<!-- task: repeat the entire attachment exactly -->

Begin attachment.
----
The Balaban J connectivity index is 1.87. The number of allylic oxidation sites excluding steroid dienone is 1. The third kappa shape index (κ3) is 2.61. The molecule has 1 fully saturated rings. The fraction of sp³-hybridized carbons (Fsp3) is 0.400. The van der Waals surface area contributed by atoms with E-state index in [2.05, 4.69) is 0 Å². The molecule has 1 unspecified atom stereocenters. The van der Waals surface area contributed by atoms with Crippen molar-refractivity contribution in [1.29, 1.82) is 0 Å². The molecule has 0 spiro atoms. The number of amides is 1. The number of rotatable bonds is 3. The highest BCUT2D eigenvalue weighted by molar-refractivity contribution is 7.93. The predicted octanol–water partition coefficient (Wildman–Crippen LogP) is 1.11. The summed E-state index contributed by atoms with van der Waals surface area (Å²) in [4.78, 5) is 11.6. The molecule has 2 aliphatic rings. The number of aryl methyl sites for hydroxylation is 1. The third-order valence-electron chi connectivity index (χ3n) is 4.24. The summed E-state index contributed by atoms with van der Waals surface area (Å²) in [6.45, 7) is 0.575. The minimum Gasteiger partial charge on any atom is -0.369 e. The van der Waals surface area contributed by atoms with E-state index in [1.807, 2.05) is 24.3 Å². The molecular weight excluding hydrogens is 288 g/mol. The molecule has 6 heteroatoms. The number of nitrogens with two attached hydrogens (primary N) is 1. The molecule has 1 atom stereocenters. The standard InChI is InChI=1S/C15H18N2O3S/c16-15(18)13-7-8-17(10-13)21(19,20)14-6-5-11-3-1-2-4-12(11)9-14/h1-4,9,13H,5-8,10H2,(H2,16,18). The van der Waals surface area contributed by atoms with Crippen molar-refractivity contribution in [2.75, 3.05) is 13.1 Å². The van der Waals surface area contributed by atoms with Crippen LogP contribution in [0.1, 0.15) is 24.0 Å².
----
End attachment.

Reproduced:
The Balaban J connectivity index is 1.87. The number of allylic oxidation sites excluding steroid dienone is 1. The third kappa shape index (κ3) is 2.61. The molecule has 1 fully saturated rings. The fraction of sp³-hybridized carbons (Fsp3) is 0.400. The van der Waals surface area contributed by atoms with E-state index in [2.05, 4.69) is 0 Å². The molecule has 1 unspecified atom stereocenters. The van der Waals surface area contributed by atoms with Crippen molar-refractivity contribution in [1.29, 1.82) is 0 Å². The molecule has 0 spiro atoms. The number of amides is 1. The number of rotatable bonds is 3. The highest BCUT2D eigenvalue weighted by molar-refractivity contribution is 7.93. The predicted octanol–water partition coefficient (Wildman–Crippen LogP) is 1.11. The summed E-state index contributed by atoms with van der Waals surface area (Å²) in [4.78, 5) is 11.6. The molecule has 2 aliphatic rings. The number of aryl methyl sites for hydroxylation is 1. The third-order valence-electron chi connectivity index (χ3n) is 4.24. The summed E-state index contributed by atoms with van der Waals surface area (Å²) in [6.45, 7) is 0.575. The minimum Gasteiger partial charge on any atom is -0.369 e. The van der Waals surface area contributed by atoms with E-state index in [1.807, 2.05) is 24.3 Å². The molecular weight excluding hydrogens is 288 g/mol. The molecule has 6 heteroatoms. The number of nitrogens with two attached hydrogens (primary N) is 1. The molecule has 1 atom stereocenters. The standard InChI is InChI=1S/C15H18N2O3S/c16-15(18)13-7-8-17(10-13)21(19,20)14-6-5-11-3-1-2-4-12(11)9-14/h1-4,9,13H,5-8,10H2,(H2,16,18). The van der Waals surface area contributed by atoms with Crippen molar-refractivity contribution in [2.75, 3.05) is 13.1 Å². The van der Waals surface area contributed by atoms with Crippen LogP contribution in [0.1, 0.15) is 24.0 Å².